Jose Aguto to step down as leader of US Catholic climate organization

Jose Aguto, who has resigned as executive director of Catholic Climate Covenant, is seen in a file photo. (Courtesy of Catholic Climate Covenant)

Jose Aguto, who has resigned as executive director of Catholic Climate Covenant, is seen in a file photo. (Courtesy of Catholic Climate Covenant)

by Brian Roewe

NCR environment correspondent

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Editor's note: This article has been updated with additional information and comments from Dan Misleh.

Jose Aguto has resigned as executive director of Catholic Climate Covenant, the lead organization in the U.S. Catholic Church in promoting awareness and action on climate change and environmental justice in the church.

News of Aguto's departure was confirmed April 4. He announced his decision to step down to the Covenant board of directors in mid-March. He will stay on board during the next few weeks to assist with the transition.

Dan Misleh, founder of the Covenant, is set to become interim executive director, "in preparation for discernment about the future," according to board president Scott Hurd, vice president for leadership formation with Catholic Charities USA.

In a statement to EarthBeat, Hurd said, "The board of directors is grateful for Jose's service and the legacy he leaves, and assures him of prayer and every good wish as he embarks on new paths where he can share his vision, passion, and talents."

Misleh told EarthBeat that "Jose put his all" into his work with the Covenant during his seven years with the organization.

The Washington-based Catholic Climate Covenant formed in 2006. It consists of 20 national partner organizations, including the U.S. Conference of Catholic Bishops and some of the largest Catholic institutions and religious orders in the country. Among them are the Association of Catholic Colleges and Universities, Catholic Charities USA, Catholic Relief Services, Catholic Health Association, the Sisters of Mercy of the Americas and the Leadership Conference of Women Religious.

The Covenant has led many initiatives to engage and connect U.S. Catholics around climate change and creation care. That has included annual Earth Day programs, regular webinars, a network of parish creation care teams, and promotion of Pope Francis' encyclical "Laudato Si', on Care for Our Common Home." On that front, the Covenant has co-hosted three national conferences aimed at raising the response of the U.S. church to Laudato Si', with the final one held last summer.

The Covenant is the coordinating organization for U.S. participation in the Vatican-led Laudato Si' Action Platform, a multiyear program in which Catholic institutions of all sizes are encouraged to take steps to become more sustainable, such as switching to clean energy, reducing food and plastic waste, incorporating ecological spirituality into liturgy, and more.

Aguto joined the Covenant in 2017 as associate director and became executive director in September 2021, succeeding Misleh in the position. Under his leadership, the Covenant has expanded its work on policy advocacy and youth outreach, and has made inroads into environmental justice matters.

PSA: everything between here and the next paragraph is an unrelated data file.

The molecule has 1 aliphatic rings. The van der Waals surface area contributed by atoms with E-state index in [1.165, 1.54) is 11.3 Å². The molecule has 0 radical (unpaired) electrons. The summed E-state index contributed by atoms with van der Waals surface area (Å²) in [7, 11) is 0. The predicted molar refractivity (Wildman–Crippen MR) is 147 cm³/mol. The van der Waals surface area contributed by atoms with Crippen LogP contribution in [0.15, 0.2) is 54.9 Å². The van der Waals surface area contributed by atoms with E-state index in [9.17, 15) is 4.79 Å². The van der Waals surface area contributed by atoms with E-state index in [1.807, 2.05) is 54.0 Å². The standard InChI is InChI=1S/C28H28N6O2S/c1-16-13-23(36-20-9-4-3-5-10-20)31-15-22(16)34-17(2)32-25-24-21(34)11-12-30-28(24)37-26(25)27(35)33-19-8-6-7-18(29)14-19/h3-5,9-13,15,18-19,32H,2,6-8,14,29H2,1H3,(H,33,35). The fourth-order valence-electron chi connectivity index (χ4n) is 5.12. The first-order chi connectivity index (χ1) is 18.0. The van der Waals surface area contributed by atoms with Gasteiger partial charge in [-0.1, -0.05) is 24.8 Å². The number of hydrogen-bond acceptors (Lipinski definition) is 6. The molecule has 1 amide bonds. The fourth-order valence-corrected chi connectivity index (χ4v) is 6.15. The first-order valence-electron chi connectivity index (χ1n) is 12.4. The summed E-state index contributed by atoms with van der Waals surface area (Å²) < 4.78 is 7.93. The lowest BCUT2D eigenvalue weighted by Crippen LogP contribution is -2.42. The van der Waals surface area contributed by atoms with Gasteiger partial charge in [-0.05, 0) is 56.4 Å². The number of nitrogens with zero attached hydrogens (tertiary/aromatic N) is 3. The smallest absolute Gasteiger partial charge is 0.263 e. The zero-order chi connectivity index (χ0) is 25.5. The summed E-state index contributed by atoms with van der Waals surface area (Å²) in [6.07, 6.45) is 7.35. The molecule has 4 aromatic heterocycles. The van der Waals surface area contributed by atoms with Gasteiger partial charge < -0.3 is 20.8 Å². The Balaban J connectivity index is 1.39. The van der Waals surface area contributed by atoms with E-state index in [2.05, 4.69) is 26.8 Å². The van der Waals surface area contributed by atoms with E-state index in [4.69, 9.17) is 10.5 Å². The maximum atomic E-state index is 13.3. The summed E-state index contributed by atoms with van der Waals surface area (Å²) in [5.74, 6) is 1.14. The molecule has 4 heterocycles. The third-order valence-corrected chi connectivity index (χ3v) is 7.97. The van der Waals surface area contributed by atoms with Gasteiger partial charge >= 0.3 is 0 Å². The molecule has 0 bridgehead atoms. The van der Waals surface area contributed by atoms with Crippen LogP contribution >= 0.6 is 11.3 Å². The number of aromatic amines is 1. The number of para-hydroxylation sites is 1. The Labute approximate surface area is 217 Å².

In 2022, the Covenant began a campaign to connect Catholics with their U.S. senators, especially Catholic members, to urge passage of a major federal climate bill, what ultimately became the Inflation Reduction Act. That legislation directed more than $300 billion toward clean energy, representing the largest federal investment on climate change in the nation's history.

Aguto also placed special emphasis on amplifying Catholic attention to environmental justice matters, where the effects of pollution and fossil fuel production impact nearby communities, with Black and Hispanic communities often affected the most.

In one instance, Aguto helped the Covenant connect with Sharon Lavigne, a Goldman Environmental Prize winner and Catholic grandmother who is a leader in resisting the expansion of petrochemical facilities in her community in southern Louisiana, in an area often referred to as "Cancer Alley."

The 2022 recipient of the University of Notre Dame's Laetare Medal, Lavigne is now a member of the Covenant's board of directors.

Recent years have seen the Covenant expand as well in working with and uplifting youth leadership. This year marked the third annual Catholic Youth Climate Summit in Chicago, as well as the first year the summit expanded to other cities, including Boston.

The Covenant also launched the Wholemakers curriculum in 2023, a resource developed by and for young adults that "weaves together the latest climate science with insights from the Catholic tradition to equip youth and young adults to be the faithful protagonists of transformation the world needs."

A graduate of Brown University and Villanova Law School, Aguto previously worked with the Quaker-focused Friends Committee on National Legislation and the American Indian Environmental Office of the U.S. Environmental Protection Agency. In addition, he was a member of the 10th Mountain Division of the U.S. Army.

As for the Covenant's future, Misleh said it remains "full steam ahead."

"We believe we are doing some great work, and we will continue to do so," he said.

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